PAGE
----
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100% Certified Authentic

Bob's Watches
100% Certified Authentic

At Bob's Watches, your trust is very important to us. We believe that buying a pre-owned Rolex watch online should be simple, honest, and straightforward. To that end, we guarantee that every Rolex watch on our site is 100% authentic, comprised entirely of Rolex parts. Our mission is to be the leading trusted online source for selling and buying authentic pre-owned Rolex watches. We stand behind this authenticity guarantee with a full money back refund on any watch not found to be completely genuine.

BOB’S WATCHES

ROLEX BLOG

The Most Popular Watches from the 1960s

July 28, 2020

BY Paul Altieri

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The watch on your wrist can say a lot about your style and even your taste level. When it comes to luxury timepieces, it’s easy to get a little carried away. If a watch dripping in diamonds or boasting a robust 45mm case isn’t your thing, take a trip back in time and consider the elegance and class of 1960s horology.

The 1960s produced some of the most collectible and desired luxury watches in the world. Rolex had just developed the Submariner, GMT Master, Milgauss, and Day-Date in the 1950s and was hard at work improving upon their designs. Meanwhile, Omega was sending their Speedmaster to the Moon. This golden age in watchmaking brought us some of the most important timepieces in horology.

Read on for an in-depth review of some of the most popular 1960s watches. Many of the watches showcased here are also available for purchase during our 60’s inspired ‘Fresh Finds’ vintage Rolex auction:

Rolex Submariner 1680

The Most Popular Watches from the 1960s Submariner 1680

Key Features:

  • 40mm case
  • Stainless steel construction
  • Rotating timing bezel
  • 200 meters of water resistance
  • Acrylic crystal
  • Date display at 3 o’clock

Click here to learn more about the Rolex Submariner.

The Most Popular Watches from the 1960s Rolex Submariner

Several of Rolex’s core models were released in the 1950s, including their first professional diver’s watch, the Submariner. Rolex built upon the design of the Submariner to include the date mechanism, which, by this time, had already become a staple of the brand’s portfolio. The date was initially left off the dial because there wasn’t a use for a date mechanism on a dive watch. However, as popularity for the Submariner soared, it just made sense to add it to the dial.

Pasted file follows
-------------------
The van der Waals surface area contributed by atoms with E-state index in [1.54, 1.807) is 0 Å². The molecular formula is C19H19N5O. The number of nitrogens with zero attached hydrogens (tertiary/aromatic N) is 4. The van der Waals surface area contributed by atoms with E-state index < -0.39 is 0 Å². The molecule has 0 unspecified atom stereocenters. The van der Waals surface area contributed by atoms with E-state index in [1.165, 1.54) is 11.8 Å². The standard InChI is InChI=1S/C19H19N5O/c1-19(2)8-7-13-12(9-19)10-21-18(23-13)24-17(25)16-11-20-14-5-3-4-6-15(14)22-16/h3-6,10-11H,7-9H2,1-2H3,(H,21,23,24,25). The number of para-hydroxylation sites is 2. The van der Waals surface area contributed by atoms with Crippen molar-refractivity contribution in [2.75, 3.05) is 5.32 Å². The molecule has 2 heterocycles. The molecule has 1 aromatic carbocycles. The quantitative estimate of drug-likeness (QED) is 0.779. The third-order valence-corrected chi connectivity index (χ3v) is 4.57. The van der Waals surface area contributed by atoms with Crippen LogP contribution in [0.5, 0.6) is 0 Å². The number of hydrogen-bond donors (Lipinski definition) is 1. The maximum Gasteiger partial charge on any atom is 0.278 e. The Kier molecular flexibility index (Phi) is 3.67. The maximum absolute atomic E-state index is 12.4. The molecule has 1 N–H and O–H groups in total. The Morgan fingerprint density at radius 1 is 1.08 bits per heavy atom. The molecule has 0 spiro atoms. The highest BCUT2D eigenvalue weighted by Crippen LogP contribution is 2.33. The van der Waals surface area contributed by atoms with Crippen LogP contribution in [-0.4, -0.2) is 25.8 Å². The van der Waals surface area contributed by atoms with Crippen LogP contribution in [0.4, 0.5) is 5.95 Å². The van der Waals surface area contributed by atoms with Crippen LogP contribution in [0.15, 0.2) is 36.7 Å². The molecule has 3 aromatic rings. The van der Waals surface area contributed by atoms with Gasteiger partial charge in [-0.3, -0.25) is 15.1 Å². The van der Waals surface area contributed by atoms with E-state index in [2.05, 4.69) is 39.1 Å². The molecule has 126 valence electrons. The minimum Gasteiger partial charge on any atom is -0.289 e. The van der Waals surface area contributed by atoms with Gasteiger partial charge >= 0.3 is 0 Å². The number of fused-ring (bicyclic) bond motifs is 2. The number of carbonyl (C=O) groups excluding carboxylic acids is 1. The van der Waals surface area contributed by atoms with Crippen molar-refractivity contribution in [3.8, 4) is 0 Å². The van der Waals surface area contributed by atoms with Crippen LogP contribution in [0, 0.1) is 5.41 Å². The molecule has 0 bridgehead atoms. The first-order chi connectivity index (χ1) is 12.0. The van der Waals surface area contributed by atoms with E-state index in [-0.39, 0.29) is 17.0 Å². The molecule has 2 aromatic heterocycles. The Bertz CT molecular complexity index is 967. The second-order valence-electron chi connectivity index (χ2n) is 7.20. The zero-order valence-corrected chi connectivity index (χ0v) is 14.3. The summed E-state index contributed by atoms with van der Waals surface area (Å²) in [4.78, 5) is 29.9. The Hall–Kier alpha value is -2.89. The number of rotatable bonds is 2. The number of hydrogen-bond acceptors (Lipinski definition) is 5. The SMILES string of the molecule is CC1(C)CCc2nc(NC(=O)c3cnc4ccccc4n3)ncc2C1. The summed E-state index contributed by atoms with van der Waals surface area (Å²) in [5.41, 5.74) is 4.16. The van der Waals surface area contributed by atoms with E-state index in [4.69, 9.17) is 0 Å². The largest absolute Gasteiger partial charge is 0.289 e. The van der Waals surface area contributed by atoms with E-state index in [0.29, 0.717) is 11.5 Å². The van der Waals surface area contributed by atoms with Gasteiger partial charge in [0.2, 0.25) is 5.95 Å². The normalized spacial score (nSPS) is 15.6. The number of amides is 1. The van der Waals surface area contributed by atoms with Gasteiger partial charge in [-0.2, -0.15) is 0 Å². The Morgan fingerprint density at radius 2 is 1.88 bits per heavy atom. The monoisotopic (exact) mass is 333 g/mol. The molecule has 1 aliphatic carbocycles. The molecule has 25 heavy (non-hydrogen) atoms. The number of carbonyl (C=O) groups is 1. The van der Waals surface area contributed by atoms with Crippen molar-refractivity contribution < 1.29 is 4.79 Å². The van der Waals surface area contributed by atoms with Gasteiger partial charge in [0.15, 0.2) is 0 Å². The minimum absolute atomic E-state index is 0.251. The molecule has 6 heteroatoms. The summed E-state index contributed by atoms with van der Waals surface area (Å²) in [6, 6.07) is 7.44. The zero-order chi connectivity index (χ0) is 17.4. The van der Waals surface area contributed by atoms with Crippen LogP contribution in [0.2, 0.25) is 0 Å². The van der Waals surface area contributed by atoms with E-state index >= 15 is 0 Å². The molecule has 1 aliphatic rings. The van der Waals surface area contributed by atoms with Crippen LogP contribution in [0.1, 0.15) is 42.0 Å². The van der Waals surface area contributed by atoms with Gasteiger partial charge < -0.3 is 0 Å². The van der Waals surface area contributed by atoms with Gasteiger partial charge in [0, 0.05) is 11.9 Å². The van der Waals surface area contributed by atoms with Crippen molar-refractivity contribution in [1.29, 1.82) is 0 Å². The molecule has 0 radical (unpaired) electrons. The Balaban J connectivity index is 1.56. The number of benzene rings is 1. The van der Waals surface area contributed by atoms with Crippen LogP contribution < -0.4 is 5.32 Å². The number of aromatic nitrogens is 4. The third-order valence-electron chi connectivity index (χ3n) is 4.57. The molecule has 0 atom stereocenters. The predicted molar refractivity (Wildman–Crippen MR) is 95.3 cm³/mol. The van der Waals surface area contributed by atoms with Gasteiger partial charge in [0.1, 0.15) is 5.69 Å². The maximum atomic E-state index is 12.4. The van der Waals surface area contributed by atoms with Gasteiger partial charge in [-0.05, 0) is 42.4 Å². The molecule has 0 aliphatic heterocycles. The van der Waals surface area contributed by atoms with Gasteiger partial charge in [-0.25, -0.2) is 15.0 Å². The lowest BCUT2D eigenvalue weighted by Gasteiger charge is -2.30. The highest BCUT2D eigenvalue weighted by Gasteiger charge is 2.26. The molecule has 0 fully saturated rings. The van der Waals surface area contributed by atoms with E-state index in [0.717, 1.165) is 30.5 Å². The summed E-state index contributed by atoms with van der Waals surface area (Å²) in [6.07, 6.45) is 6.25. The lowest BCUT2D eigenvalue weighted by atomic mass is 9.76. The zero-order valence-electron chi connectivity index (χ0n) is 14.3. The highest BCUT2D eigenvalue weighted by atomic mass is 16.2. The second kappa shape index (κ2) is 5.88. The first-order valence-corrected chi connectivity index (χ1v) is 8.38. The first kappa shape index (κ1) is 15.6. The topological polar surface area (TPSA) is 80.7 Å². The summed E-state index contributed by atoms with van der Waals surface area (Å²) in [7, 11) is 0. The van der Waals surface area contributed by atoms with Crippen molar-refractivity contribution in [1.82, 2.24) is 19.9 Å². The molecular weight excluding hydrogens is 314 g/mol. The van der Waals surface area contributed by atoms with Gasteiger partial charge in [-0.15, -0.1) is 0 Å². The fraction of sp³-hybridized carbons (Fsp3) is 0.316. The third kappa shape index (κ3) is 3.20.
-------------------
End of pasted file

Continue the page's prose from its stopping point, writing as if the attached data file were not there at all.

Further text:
While there is still a dateless reference in production, the options with the iconic aperture on the dial remain the most successful. The ref. 1680, which was the first Submariner to display a date on its dial, is one of the most collectible and coveted Submariners ever produced.

Its value has increased significantly over the past several decades, with average prices ranging anywhere from $10k to $40k, depending on the watch’s rarity and condition. 

MKI – MKIII Dials

During the reference 1680’s production, seven variations of the dial were produced. They are now referred to as Mark I through Mark VII. Examples of the variations between each Mark dial include meters or feet first, differences in font, and even the exact placement of various elements of the dial text. To many, the differences between the dials are nearly indistinguishable. But to the trained eye, each nuance between the many dial options is integral to the watch’s value and desirability on the secondary market. The dial options, many argue, is what makes the ref. 1680 such an exciting watch to collect and wear.

The first editions of the 1680 dial featured a red Submariner logo, earning the watch the nickname “Red Sub” Or “Red Submariner.” After the mid-1970s, the red log was swapped out for the white logo that is more commonly seen on the Submariner series today. The 1680 red logo Submariner remains one of the most prized editions of the reference 1680 among nearly every Submariner enthusiast.

Movement and Case

With the addition of a date came a then-new movement in the form of the Caliber 1575. Aside from the date mechanism, this movement operates similarly to its dateless predecessor Caliber 1570. The movement is housed within Rolex’s patented Oyster case, which at the time of the ref. 1680’s production, offered water-resistance up to 200 meters and was fixed with an acrylic crystal.